WASHINGTON (AP) - At the end of his latest financial disclosure form, following a dozen pages of itemized assets totaling at least $8.8 million, President Bush listed presidential gifts he just had to keep: a $5,728 boat, complete with dock, a cowboy hat and Rolling Stones concert tickets.
Bush kept $14,254 in gifts, according to financial disclosure forms released by the White House on Thursday.
Vice President Dick Cheney, who reported at least $19 million in assets, was lured by a few gifts too, including fishing rods and reels and a bronze sculpture of two trout titled "Rainbow Splendor."
On the annual forms filed with the Office of Government Ethics, the president reported assets between $8.8 million and $21.9 million. Cheney's assets were valued somewhere between $19.1 million and $86.4 million.
Under federal law, the officials may report the value of their assets, income and debts within broad ranges. The ranges were similar last year's disclosures - $9 million to $19 million for the president and first lady Laura Bush; and $23 million to $70 million for the more affluent Cheney and his wife, Lynne.
The gifts the Bushes decided to keep include the boat and boat dock valued at $5,728 that he received from John L. Morris' Bass Pro Shops in Springfield, Mo.; eight Rolling Stones concert tickets totaling $2,533 for his daughter, Jenna; a $1,000 cowboy hat adorned with a silver Lone Star; and a puzzle worth $1,707 that he received from the White House staff.
White House press secretary Ari Fleischer on Friday said the president listed the Rolling Stones tickets on his disclosure form because they were given to his daughter as gifts before she was 21 years old. Two of the tickets were given to the president's daughter as a birthday gift by her Secret Service agents, who paid for them out of their own pockets, Fleischer said.
Other gifts the Bushes will keep included a hardcover copy of "To Kill a Mockingbird" signed by author Harper Lee; shoes; an unframed 1865 map of Texas; cufflinks, china dishes, and an honorary membership to The Yale Club of New York City.
Bush owns millions of dollars in Treasury notes. The biggest single asset he lists on the form is his 1,583-acre ranch in central Texas, valued at between $1 million and $5 million. His money is also spread over certificates of deposit in Providian National Bank, Banco Santander and Household Bank.
The Bushes maintained trusts worth between $419,000 and $1.1 million for each of their twin daughters. The trusts contain money market accounts, bonds and stock, including the Gap, IBM, Microsoft Corp., Procter and Gamble, Pfizer Inc., Intel and Walt Disney.
Last month, Bush reported $856,056 in adjusted gross income for 2002. The disclosure forms showed the great majority of that came from interest income. The disclosure forms just released suggest Bush has little to gain personally from his drive to abolish the personal income tax on dividends. As little as $3,707 of his income came from dividends.
Bush listed interest income coming from checking accounts, money market accounts, certificates of deposit, retirement accounts and nearly 30 U.S. Treasury notes. Also listed as income was $12,000 from the Henry G. Freeman Jr. Trust.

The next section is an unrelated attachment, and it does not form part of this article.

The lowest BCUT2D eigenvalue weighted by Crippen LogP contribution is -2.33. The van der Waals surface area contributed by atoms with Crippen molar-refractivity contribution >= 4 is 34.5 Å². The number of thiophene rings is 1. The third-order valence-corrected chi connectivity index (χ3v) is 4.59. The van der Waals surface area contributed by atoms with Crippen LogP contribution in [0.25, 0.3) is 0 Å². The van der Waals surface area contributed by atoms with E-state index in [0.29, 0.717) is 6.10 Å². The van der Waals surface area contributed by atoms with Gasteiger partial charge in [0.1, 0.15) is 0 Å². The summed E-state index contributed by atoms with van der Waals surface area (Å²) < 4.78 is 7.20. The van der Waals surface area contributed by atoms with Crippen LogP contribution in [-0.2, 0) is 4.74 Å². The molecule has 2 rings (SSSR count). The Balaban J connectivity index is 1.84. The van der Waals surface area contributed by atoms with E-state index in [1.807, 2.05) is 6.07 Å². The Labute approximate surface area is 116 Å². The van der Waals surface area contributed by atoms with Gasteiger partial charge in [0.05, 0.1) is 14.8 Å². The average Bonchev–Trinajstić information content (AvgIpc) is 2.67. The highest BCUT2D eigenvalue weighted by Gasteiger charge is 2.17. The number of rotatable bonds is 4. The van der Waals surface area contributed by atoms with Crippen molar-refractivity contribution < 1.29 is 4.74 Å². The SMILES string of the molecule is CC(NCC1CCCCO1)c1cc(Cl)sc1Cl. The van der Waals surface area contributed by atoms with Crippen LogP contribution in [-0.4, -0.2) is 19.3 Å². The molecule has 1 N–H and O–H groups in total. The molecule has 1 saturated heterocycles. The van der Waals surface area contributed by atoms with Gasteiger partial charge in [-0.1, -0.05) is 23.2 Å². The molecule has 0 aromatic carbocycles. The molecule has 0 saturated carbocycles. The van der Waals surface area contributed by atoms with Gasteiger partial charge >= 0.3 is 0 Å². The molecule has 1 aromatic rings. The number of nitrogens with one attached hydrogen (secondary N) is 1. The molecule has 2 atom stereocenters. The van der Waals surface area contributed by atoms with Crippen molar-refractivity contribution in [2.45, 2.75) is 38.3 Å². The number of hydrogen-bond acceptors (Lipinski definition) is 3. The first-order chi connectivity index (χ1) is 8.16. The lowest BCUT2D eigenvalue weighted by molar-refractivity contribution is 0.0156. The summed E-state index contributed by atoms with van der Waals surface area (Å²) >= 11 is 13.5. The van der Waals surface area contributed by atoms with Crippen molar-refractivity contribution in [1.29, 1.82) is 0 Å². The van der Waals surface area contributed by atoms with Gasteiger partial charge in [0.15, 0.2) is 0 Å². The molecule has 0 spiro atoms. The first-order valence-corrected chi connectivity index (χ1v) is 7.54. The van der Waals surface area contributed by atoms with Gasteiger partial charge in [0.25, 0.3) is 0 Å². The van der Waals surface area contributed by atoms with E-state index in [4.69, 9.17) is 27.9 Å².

Freeman, who died in 1917, left a will stating that after the last relatives in his will were deceased, an annuity of $12,000 would be paid every year to each first lady during her husband's term as president. Freeman's estate, administered by First Union National Bank in Philadelphia, is invested primarily in the bank's common trust funds.
The bulk of the assets amassed by the Cheneys are held in just seven investment funds - totaling between $15 million and $75 million. The vice president's assets also included undeveloped real estate in McLean, Va., worth $1 million to $5 million.
Cheney kept $17,125 in gifts, according to the forms.
Many honored the Wyoming native's love of fly fishing. He received a Sage fly rod and Lamson reel worth $600 from two Portland, Ore., men; a $3,400 bronze sculpture of two trout from an Oregon artist; three handmade fly rods together worth $2,200 from men in Wyoming, Idaho and Texas; and a $1,500 Bogdan Salmon reel.
Other gifts included two 2002 Olympic USA leather jackets and two 2002 Olympic parkas; a $600 hand-carved wooden folk art figurine from Rep. Jim Leach, R-Iowa, and his wife; a $350 "Wyoming Santa" needlepoint decoration; a $4,200 bronze sculpture of a baby elephant called "The Orphan;" and, from the White House staff, a $580 framed Currier and Ives lithograph of the Battle of Jonesboro.
On their 2002 federal tax return filed last month, the Cheneys reported a total of $1.2 million in adjusted gross income. The forms Thursday showed he collected $162,392 in deferred compensation from Halliburton Co., the Dallas-based energy services company he headed until Aug. 16, 2000. Cheney elected in 1998 to recoup over five years a portion of the money he made in 1999 as chief executive officer of Halliburton.
Other income came from capital gains, dividends and interest.
In addition, Lynne Cheney drew an unspecified salary from the American Enterprise Institute, a Washington-based think tank, and compensation as a member of several boards. The $100,000 to $1 million in royalties she received from Simon & Schuster for her book "America: A Patriotic Primer" were all donated to charity.
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